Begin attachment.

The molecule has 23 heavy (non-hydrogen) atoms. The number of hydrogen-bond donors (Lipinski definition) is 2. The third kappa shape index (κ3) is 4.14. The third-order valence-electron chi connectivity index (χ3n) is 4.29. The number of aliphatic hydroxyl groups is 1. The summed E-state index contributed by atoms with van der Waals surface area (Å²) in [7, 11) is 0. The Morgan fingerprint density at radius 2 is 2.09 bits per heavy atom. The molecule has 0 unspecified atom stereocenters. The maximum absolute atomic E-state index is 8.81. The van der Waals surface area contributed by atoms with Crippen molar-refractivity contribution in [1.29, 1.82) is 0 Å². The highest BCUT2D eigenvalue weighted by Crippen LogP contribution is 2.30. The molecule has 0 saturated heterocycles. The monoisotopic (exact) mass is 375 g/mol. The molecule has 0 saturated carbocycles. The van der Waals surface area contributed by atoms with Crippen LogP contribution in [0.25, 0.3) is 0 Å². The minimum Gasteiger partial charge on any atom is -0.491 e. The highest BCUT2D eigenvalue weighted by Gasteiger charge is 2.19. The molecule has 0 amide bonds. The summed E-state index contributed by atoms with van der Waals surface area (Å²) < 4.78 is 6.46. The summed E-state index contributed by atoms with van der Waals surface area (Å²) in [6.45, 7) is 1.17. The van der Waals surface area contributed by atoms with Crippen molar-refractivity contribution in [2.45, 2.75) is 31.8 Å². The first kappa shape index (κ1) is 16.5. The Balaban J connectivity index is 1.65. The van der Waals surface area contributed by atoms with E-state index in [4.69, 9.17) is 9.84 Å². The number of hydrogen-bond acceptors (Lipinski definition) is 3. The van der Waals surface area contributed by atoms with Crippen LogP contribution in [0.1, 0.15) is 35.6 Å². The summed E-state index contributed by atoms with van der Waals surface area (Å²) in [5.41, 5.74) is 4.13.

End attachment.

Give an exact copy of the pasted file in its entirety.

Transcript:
The molecule has 23 heavy (non-hydrogen) atoms. The number of hydrogen-bond donors (Lipinski definition) is 2. The third kappa shape index (κ3) is 4.14. The third-order valence-electron chi connectivity index (χ3n) is 4.29. The number of aliphatic hydroxyl groups is 1. The summed E-state index contributed by atoms with van der Waals surface area (Å²) in [7, 11) is 0. The Morgan fingerprint density at radius 2 is 2.09 bits per heavy atom. The molecule has 0 unspecified atom stereocenters. The maximum absolute atomic E-state index is 8.81. The van der Waals surface area contributed by atoms with Crippen molar-refractivity contribution in [1.29, 1.82) is 0 Å². The highest BCUT2D eigenvalue weighted by Crippen LogP contribution is 2.30. The molecule has 0 saturated heterocycles. The monoisotopic (exact) mass is 375 g/mol. The molecule has 0 saturated carbocycles. The van der Waals surface area contributed by atoms with Crippen LogP contribution in [0.25, 0.3) is 0 Å². The minimum Gasteiger partial charge on any atom is -0.491 e. The highest BCUT2D eigenvalue weighted by Gasteiger charge is 2.19. The molecule has 0 amide bonds. The summed E-state index contributed by atoms with van der Waals surface area (Å²) < 4.78 is 6.46. The summed E-state index contributed by atoms with van der Waals surface area (Å²) in [6.45, 7) is 1.17. The van der Waals surface area contributed by atoms with Crippen molar-refractivity contribution in [2.45, 2.75) is 31.8 Å². The first kappa shape index (κ1) is 16.5. The Balaban J connectivity index is 1.65. The van der Waals surface area contributed by atoms with E-state index in [4.69, 9.17) is 9.84 Å². The number of hydrogen-bond acceptors (Lipinski definition) is 3. The van der Waals surface area contributed by atoms with Crippen LogP contribution in [0.1, 0.15) is 35.6 Å². The summed E-state index contributed by atoms with van der Waals surface area (Å²) in [5.41, 5.74) is 4.13.